Mental Health Tips: How to Leave a Toxic Relationship

“As you begin to walk away from negativity and toxic people, it will inspire you to embrace positivity and your life will become more rewarding and fulfilling.” 
Germany Kent

Letting Go

Once you admit to yourself that your mental health is deteriorating because of a toxic relationship, it will be a lot easier to let go. According to Forbes an average of 80% of Americans have experienced emotional abuse within a relationship. My mission is to lower this statistic and with the right tips and guidance, you will be able to remove yourself from a toxic relationship. No one deserves to be mistreated by their loved one. It’s 2021 for crying out loud stand up for yourself when you notice yourself being walked all over. Use your voice and use it loudly. Letting go of toxicity will open up so many more doors for amazing opportunities and successes.

Defining a Toxic Relationship

Toxic relationships are physically and emotionally draining. Most people don’t even recognize how toxic their own relationship can really be. I want us all to be on the same page when we are referring to a toxic relationship, so for this blog, we are going to go with Dr. Lillian Glass’s definition. Psychologist Glass defines a toxic relationship as “any relationship [between people who] don’t support each other, where there’s conflict and one seeks to undermine the other, where there’s competition, where there’s disrespect and a lack of cohesiveness.” Toxic relationships drag you down and cause disruptions in your everyday life. It is important to establish that you are physically in a toxic relationship before you begin to react. Keep reading to learn tips about leaving a toxic relationship! Empower yourself.

“Toxicity at work, relationship or in life works as a slow poison which often ends its survivors as disillusioned or embittered.” 
Abhysheq Shukla

5 Tips to Get Out of a Toxic Relationship

Once you realize you are in a toxic relationship, utilize these steps to remove yourself! Seek help or guidance if your partner is physically abusing you. 

  1. Step into Reality
    • Many peers will realize your relationship is toxic before you do. If your relationship is toxic you must come to terms with that. You need to realize if you are being treated unfairly. Emotional abuse is just as bad as physical abuse. Your mental health matters and if you are in a toxic relationship you can’t love yourself. Realization is the first step to leaving a toxic relationship and environment. 
  2. Confide in Trusted Friends and Family
    • In a toxic relationship you feel isolated and like the world has turned against you. Your self-esteem becomes especially low. You question why the universe is out to get you when in reality you can remove yourself from the situation. Confiding in trusted friends and family about what you’re going through gives you a support system. It allows you to go through the break-up with people who actually care about you. Confide in family and friends once you have established that your relationship is toxic. They will help you remove yourself.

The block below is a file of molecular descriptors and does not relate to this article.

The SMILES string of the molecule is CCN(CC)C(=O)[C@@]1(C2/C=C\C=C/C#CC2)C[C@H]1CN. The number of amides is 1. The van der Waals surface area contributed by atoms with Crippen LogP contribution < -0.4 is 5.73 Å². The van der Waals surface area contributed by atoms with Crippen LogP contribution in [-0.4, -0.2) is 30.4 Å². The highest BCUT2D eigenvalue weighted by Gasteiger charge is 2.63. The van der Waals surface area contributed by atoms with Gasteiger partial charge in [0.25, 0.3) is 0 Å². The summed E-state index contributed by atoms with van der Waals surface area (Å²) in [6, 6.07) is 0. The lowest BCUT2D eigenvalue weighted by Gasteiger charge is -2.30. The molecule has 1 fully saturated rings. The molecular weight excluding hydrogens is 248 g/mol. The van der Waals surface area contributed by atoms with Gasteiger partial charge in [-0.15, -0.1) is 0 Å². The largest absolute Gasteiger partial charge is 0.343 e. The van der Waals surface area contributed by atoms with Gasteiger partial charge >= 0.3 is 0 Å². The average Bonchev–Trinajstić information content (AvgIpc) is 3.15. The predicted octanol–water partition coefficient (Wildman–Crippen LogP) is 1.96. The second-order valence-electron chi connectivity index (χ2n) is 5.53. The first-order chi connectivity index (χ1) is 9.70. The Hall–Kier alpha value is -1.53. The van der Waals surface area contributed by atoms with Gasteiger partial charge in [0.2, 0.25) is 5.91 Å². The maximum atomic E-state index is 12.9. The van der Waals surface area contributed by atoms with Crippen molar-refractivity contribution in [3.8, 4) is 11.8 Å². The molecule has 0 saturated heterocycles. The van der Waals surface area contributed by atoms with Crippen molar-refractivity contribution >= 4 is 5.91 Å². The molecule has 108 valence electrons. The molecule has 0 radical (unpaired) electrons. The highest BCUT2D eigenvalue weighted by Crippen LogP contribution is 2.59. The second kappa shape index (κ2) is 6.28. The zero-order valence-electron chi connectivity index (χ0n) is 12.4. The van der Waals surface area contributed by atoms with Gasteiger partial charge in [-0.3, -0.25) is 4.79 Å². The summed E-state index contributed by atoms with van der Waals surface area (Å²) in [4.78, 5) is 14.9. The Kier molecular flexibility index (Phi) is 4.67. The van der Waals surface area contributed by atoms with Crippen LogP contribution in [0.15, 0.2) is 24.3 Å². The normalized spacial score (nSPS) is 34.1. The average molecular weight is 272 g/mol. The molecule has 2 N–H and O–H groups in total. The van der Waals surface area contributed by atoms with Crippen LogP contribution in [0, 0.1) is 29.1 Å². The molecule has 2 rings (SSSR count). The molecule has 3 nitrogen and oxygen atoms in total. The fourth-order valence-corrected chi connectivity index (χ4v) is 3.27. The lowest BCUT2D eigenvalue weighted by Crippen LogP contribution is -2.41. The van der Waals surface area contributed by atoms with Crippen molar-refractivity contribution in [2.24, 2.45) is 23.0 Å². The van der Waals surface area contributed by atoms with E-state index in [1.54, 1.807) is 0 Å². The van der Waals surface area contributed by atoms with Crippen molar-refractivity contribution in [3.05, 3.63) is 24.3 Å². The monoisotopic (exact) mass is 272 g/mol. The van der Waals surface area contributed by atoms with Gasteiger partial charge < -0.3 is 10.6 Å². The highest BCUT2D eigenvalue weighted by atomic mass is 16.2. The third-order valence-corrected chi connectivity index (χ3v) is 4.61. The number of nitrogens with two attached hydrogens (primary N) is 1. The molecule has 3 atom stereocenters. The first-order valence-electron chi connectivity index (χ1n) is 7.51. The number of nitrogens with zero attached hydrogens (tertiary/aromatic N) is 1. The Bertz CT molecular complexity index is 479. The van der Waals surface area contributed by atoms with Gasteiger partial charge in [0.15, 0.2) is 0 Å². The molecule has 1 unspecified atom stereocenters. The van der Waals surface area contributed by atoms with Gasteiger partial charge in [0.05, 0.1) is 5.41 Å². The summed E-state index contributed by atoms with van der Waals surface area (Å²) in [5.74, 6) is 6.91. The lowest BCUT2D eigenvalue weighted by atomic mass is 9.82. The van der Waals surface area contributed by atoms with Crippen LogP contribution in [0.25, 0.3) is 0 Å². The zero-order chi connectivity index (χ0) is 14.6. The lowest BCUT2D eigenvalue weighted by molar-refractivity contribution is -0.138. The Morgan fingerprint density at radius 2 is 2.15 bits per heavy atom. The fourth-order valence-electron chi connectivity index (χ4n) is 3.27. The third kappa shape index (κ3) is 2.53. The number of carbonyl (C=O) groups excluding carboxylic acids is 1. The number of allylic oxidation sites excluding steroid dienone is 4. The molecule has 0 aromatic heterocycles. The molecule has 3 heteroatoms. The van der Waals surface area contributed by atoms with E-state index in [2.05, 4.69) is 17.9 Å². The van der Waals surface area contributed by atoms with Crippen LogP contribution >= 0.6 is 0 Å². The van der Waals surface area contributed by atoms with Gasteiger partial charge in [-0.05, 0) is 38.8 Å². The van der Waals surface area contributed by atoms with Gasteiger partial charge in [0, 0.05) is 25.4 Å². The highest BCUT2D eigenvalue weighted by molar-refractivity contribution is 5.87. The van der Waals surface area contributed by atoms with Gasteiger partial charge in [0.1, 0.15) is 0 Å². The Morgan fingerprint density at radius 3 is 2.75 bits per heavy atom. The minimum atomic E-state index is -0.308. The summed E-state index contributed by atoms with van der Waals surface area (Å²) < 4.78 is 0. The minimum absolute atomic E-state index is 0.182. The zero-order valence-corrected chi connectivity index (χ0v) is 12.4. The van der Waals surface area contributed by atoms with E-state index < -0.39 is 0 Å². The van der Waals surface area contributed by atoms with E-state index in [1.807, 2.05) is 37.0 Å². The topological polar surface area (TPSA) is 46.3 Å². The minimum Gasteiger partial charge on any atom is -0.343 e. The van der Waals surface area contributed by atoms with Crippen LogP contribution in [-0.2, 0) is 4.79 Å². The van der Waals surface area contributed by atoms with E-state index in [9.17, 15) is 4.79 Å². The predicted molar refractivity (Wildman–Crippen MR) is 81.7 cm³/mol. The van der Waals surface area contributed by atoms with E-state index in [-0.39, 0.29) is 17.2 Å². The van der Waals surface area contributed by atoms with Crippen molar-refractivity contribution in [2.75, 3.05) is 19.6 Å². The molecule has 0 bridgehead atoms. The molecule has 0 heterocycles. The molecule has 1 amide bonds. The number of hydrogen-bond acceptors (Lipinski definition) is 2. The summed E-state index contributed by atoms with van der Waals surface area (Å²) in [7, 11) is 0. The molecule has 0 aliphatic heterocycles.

3. Speak to Your Partner
    • After coming up with a plan with trusted family and friends it’s important to react. Talk to your partner and tell them how you are truly feeling. Explain that you need time for yourself and either agree on a break or end the relationship. I know this is easier said than done, but remember that you must put yourself first. Your own mental health is more important than someone who consistently treats you like garbage.
  4. Work on Yourself
    • It will be extremely hard to move on from your relationship right away. Being in a toxic relationship can be traumatic and overwhelming feelings can linger. You may still love this person, but you have come to terms that they aren’t good for you. Find a steady hobby and stick with it. Work out, eat healthy, practice self-care, the options are endless. Do things that will take your mind off this person. Surround yourself with supportive friends and family if you’re ever feeling lonely. Take time to recover and remember that there are better days ahead. 
  5. Move-on
    • Moving on won’t happen immediately for most. When you finally feel ready go out on a date. Encourage yourself to be more social and open to meeting new people. A toxic relationship may be traumatic, but there are always positives once you remove yourself. Loving yourself is the most important part of moving on. Read the blog https://soul-dogs-inc.org/mental-health-tips-how-to-love-yourself/ to learn tips on self-love.
“There are many paths to a fairytale ending… Blocking, unfollowing, muting, and unfriending also lead to “Happily ever after.” 
Steve Maraboli

Concluding Thoughts

Removing yourself from a toxic relationship is a very empowering experience. I am not saying it’s easy, because it’s not, but your self-esteem will skyrocket. You and your voice matter, make sure you are heard. Don’t let someone take advantage of you.








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